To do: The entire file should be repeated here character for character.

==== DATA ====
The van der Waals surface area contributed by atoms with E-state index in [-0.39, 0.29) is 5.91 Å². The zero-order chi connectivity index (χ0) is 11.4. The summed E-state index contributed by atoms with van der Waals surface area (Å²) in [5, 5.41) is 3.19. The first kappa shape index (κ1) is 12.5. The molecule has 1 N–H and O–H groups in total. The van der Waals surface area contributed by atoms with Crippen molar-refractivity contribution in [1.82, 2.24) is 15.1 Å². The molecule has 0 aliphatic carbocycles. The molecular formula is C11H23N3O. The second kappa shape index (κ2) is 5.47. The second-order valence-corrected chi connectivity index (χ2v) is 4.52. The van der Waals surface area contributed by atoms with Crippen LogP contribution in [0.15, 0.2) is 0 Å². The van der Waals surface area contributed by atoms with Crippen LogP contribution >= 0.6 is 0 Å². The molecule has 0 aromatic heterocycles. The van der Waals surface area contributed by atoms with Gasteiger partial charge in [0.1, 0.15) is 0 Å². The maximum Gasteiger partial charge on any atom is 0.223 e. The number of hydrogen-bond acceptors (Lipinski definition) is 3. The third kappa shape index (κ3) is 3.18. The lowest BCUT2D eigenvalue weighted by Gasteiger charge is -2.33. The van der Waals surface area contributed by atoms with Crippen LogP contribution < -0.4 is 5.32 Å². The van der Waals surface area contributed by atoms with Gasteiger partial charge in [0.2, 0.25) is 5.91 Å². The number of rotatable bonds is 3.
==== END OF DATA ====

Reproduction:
The van der Waals surface area contributed by atoms with E-state index in [-0.39, 0.29) is 5.91 Å². The zero-order chi connectivity index (χ0) is 11.4. The summed E-state index contributed by atoms with van der Waals surface area (Å²) in [5, 5.41) is 3.19. The first kappa shape index (κ1) is 12.5. The molecule has 1 N–H and O–H groups in total. The van der Waals surface area contributed by atoms with Crippen molar-refractivity contribution in [1.82, 2.24) is 15.1 Å². The molecule has 0 aliphatic carbocycles. The molecular formula is C11H23N3O. The second kappa shape index (κ2) is 5.47. The second-order valence-corrected chi connectivity index (χ2v) is 4.52. The van der Waals surface area contributed by atoms with Crippen LogP contribution in [0.15, 0.2) is 0 Å². The van der Waals surface area contributed by atoms with Crippen LogP contribution >= 0.6 is 0 Å². The molecule has 0 aromatic heterocycles. The van der Waals surface area contributed by atoms with Gasteiger partial charge in [0.1, 0.15) is 0 Å². The maximum Gasteiger partial charge on any atom is 0.223 e. The number of hydrogen-bond acceptors (Lipinski definition) is 3. The third kappa shape index (κ3) is 3.18. The lowest BCUT2D eigenvalue weighted by Gasteiger charge is -2.33. The van der Waals surface area contributed by atoms with Crippen LogP contribution < -0.4 is 5.32 Å². The van der Waals surface area contributed by atoms with Gasteiger partial charge in [0.2, 0.25) is 5.91 Å². The number of rotatable bonds is 3.